Ferguson takes on Beckham, Keane and Rooney in book
Sir Alex Ferguson has used his autobiography to settle scores with David Beckham and Roy Keane, saying of the former that he had to leave Manchester United as he “thought he was bigger than the manager.”
Ferguson’s much-awaited autobiography was released to the press on Tuesday, ahead of its general publication date on Thursday, and did not disappoint those hoping for an insight into some of the rows that marked his lengthy career at United.
One of the most prominent targets was Beckham, who has an 11-page chapter reserved for him. Ferguson claims the world famous midfielder thought he was bigger than his manager, resulting in his departure from Old Trafford in 2003.
“The minute a Manchester United player thought he was bigger than the manager, he had to go,” he wrote. “David thought he was bigger than Alex Ferguson. That was the death knell for him.
“David was the only player I managed who chose to be famous, who made it his mission to be known outside the game. I felt uncomfortable with the celebrity aspect of his life.”
Of the famous incident in February 2003 when Ferguson kicked a boot that connected with Beckham’s face following a game against Arsenal, Ferguson wrote: “He was around 12 feet from me. David swore. I moved towards him and, as I approached, I kicked a boot. It hit him right above the eye.
“Of course, he rose to have a go at me and the players stopped him. ‘Sit down,’ I said. ‘You’ve let your team down. You can argue as much as you like.’ I called him in the next day to go through the video and he still would not accept his mistake. As he sat listening to me, he didn’t say a word. Not a word.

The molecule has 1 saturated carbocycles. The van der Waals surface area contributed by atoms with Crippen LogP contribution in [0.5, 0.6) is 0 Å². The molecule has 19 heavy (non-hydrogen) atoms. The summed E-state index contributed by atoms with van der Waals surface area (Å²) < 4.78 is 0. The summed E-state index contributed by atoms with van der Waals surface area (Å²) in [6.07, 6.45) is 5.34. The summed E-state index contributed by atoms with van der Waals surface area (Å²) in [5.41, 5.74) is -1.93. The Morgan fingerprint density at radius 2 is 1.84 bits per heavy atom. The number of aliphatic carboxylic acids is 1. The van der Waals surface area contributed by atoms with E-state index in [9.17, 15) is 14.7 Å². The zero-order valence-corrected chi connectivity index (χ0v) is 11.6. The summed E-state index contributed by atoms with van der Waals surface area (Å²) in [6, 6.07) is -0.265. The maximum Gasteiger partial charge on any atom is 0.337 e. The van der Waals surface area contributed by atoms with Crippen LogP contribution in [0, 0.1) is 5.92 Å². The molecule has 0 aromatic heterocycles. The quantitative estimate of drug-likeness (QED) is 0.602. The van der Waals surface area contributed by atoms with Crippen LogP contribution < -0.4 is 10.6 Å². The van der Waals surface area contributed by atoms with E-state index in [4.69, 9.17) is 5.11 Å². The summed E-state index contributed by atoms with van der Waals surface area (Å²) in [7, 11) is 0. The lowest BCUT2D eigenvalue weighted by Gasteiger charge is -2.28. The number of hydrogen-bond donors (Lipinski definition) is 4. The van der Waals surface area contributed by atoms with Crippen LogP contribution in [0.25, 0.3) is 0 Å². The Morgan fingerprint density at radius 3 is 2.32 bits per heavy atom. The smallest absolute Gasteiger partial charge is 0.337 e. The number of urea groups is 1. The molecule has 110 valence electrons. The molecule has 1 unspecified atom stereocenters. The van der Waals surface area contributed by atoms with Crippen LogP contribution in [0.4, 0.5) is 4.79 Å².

“‘Do you understand what we’re talking about, why we got on to you?’ I asked. He didn’t even answer me. The next day the story was in the press. In public, an Alice band highlighted the damage inflicted by the boot. It was in those days that I told the board David had to go.”
Regarding Keane, his former captain who left the club in acrimonious circumstances following some severe criticism of his team-mates in an unaired programme on MUTV, Ferguson also spoke candidly.
“Roy overstepped his mark, absolutely overstepped his mark,” said Ferguson in a press conference to launch his autobiography. “That’s the sort of personality he has. For some reason he decided to criticise his team-mates. He did it in an MUTV show but we couldn’t release that video.
“A few days later a few of the younger players were booed as a result of what he’d said. So we decided we had to do something. The meeting we had in that room was horrendous. But I just couldn’t lose the control of that situation. If I had let it pass, the players would have looked at me differently, much differently.”
In the autobiography itself – where he describes the infamous MUTV interview as a “joke” and a “disgrace” – Ferguson writes of the former Republic of Ireland international: “The hardest part of Roy’s body is his tongue. He has the most savage tongue you can imagine. He can debilitate the most confident person in the world in seconds with that tongue.
“What I noticed about him that day when I was arguing with him was that his eyes started to narrow, almost to wee black beads. It was frightening to watch. And I’m from Glasgow.”
Ferguson’s relationship with Wayne Rooney became strained in 2010 when the striker said he would not sign a new contract because the club did not share his ambition.
“Wayne said we should have pursued Mesut Ozil who had joined Real Madrid from Werder Bremen. My reply was that it was none of his business. I told him it was his job to play and perform.
“It was a sorry episode for Wayne because it portrayed him as a money man. With the fans, it left a residue of mistrust.”
Ferguson said he was offered the England manager’s job before Sven-Goran Ericsson was appointed in 2001 and before that in 1999 when the job went to Kevin Keegan.
“There was no way I could contemplate taking the England job, can you imagine me doing that?,” the Scot said. “No, it wasn’t a bed of nails I was ever tempted to lie on.”